Most people can agree that 2020 was a particularly stressful year. Everyone experiences stress to some degree and you certainly know when you feel it, but exactly what is stress? Stress is a biological reaction, both mental and physical, to situations that are challenging or potentially harmful, whether the threat is real or perceived. It is a normal reaction; in fact, our bodies evolved to experience stress because it can be beneficial for escaping a dangerous situation.
A threat triggers the autonomic nervous system and hypothalamic-e-adrenal (HPA) axis, leading to a fight or flight response, where your heart rate and blood pressure increase, breathing becomes more rapid, your body tenses.1 Your body is preparing for action by increasing the supply of energy and oxygen and redirecting blood flow to your muscles. This is actually beneficial during short-term, life-threatening situations because you are physically prepared to fight or run, increasing your chance of survival.
While this is helpful when dealing with a mountain lion or mugger, it is decidedly less helpful when dealing with many modern situations. Nowadays, stressful situations tend to be less often of the short-term physical type, but instead they tend to be longer term psychological and emotional situations such as work or financial stress. Long-term, or chronic, stress has many detrimental effects on the body.1,2
Consequences of Long-Term Stress
While increases in blood pressure and heart rate may be helpful in an immediate stressful situation, long-term elevation causes changes that over time may trigger conditions like atherosclerosis, which can, in turn, contribute to strokes and heart attacks.1 Stress also can cause an imbalance of neural circuitry, changing levels of neurotransmitters and hormones, which leads to changes in cognition and behaviour in addition to further changes in physiological systems.2 A good example is the immune system. Short-term stress activates a heightened immune response, but exposure to the same stress over several weeks actually results in suppression of the immune system.2 This is only a small glimpse into the effects of long-term stress, but clearly, it is not good for you.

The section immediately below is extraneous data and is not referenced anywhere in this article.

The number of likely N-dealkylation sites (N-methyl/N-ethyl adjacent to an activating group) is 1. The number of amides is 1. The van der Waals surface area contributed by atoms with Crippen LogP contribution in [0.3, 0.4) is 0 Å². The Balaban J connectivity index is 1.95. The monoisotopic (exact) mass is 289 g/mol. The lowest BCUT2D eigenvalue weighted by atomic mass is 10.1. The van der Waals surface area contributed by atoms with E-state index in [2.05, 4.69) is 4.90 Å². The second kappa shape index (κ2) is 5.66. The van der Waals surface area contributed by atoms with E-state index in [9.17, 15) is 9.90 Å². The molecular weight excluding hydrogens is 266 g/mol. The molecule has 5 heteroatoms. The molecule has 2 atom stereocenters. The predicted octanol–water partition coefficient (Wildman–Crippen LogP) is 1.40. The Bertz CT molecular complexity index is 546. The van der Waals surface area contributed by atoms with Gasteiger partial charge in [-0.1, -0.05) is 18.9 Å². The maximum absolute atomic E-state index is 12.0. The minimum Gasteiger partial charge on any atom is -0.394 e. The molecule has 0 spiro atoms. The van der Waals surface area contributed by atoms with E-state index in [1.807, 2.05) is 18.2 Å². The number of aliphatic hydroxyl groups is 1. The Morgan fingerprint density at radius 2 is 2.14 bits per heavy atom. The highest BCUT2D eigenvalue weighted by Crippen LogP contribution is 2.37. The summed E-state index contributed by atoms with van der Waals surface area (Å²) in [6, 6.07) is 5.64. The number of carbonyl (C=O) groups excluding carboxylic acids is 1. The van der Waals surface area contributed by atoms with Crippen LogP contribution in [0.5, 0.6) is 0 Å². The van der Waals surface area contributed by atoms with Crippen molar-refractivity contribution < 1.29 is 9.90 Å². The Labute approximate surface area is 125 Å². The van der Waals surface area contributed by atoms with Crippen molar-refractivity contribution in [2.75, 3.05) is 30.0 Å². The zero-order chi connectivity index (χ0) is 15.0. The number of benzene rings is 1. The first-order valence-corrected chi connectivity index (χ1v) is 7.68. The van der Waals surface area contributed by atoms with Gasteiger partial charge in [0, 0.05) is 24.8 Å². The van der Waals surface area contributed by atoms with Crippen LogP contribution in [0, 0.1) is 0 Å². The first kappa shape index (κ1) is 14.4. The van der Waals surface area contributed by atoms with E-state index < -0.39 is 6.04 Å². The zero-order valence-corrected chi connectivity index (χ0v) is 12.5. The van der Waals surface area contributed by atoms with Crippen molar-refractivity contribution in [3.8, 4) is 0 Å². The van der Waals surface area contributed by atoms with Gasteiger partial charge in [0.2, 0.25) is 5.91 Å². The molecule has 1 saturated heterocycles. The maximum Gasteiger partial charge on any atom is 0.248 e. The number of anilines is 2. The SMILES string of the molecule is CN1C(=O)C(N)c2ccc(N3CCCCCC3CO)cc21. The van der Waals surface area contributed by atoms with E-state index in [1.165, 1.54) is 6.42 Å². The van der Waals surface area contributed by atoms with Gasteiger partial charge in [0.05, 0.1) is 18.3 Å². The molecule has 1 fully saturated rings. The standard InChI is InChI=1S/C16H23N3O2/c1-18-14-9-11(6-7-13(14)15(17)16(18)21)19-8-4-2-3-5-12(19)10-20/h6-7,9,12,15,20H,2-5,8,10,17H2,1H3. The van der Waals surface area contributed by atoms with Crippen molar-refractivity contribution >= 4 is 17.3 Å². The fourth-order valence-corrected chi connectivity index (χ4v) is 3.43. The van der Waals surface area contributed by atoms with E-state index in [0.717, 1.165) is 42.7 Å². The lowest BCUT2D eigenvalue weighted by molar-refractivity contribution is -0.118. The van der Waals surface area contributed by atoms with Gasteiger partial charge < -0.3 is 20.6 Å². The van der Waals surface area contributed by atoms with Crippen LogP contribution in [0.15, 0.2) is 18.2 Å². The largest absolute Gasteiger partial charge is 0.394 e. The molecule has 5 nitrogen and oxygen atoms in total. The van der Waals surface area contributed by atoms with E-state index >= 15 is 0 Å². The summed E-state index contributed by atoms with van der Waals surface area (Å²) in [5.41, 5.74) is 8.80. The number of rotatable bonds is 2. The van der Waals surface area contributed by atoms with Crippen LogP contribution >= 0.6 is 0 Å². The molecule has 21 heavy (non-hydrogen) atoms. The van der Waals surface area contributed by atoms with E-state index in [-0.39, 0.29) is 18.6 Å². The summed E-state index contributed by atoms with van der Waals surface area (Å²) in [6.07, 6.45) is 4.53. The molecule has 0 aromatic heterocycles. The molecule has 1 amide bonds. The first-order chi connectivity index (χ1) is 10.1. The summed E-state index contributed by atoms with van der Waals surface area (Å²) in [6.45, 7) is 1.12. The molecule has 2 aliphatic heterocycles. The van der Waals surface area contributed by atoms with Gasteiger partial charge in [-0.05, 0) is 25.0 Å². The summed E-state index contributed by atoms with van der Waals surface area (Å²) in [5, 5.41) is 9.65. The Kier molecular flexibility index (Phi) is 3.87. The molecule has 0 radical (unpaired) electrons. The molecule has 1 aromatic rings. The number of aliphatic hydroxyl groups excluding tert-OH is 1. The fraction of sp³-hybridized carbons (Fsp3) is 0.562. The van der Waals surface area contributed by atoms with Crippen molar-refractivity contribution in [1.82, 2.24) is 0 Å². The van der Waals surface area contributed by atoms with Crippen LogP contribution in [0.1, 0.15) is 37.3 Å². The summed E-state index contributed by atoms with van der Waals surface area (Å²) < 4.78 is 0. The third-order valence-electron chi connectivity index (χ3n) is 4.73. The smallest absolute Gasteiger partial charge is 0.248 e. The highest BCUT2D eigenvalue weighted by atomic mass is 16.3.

Don’t Worry, Be Happy!
People often say, ‘just relax’ or ‘don’t stress,’ but that is easier said than done. Stress seems to be an inescapable part of life, whether it’s worrying about finances, work, relationships… the list goes on and on. The American Psychological Association released a publication in February 2021 that revealed 84% of adults reported in the last two weeks they felt at least one emotion associated with prolonged stress, most commonly anxiety, sadness and anger.3 The average stress level reported was 5.6 (out of 10), a higher level than the last survey in April 2020.3 It’s best to try and minimise stressful situations, but since not all situations can be avoided, proper stress management is vital. There is a lot of advice on how to ‘destress’ out there, ranging from meditation to essential oils, but which methods are actually effective? Let’s take a look at a few techniques that have science to back them up.
1) Physical Activity ideally for 30 minutes 3-5 times a week, but you can break up the 30 minutes into 10-minute segments if that helps. A study showed that participants who exercised for 30 minutes on their lunch break during weekdays experienced significant reductions in the levels of stress they perceived after only 5 weeks.4 Regular physical activity also provides a myriad of other health benefits.
2) Mindfulness or Meditation of any type has been shown to lower stress in addition to providing other benefits like reducing blood pressure.5 For those of us who don’t like to sit, moving meditation such as walking, swimming, yoga or qigong work well too!
3) Diaphragmatic Breathing (slow and deep breathing) helps reduce stress and can help improve quality of life by positively affecting hypertension, migraine, anxiety and even chronic constipation.6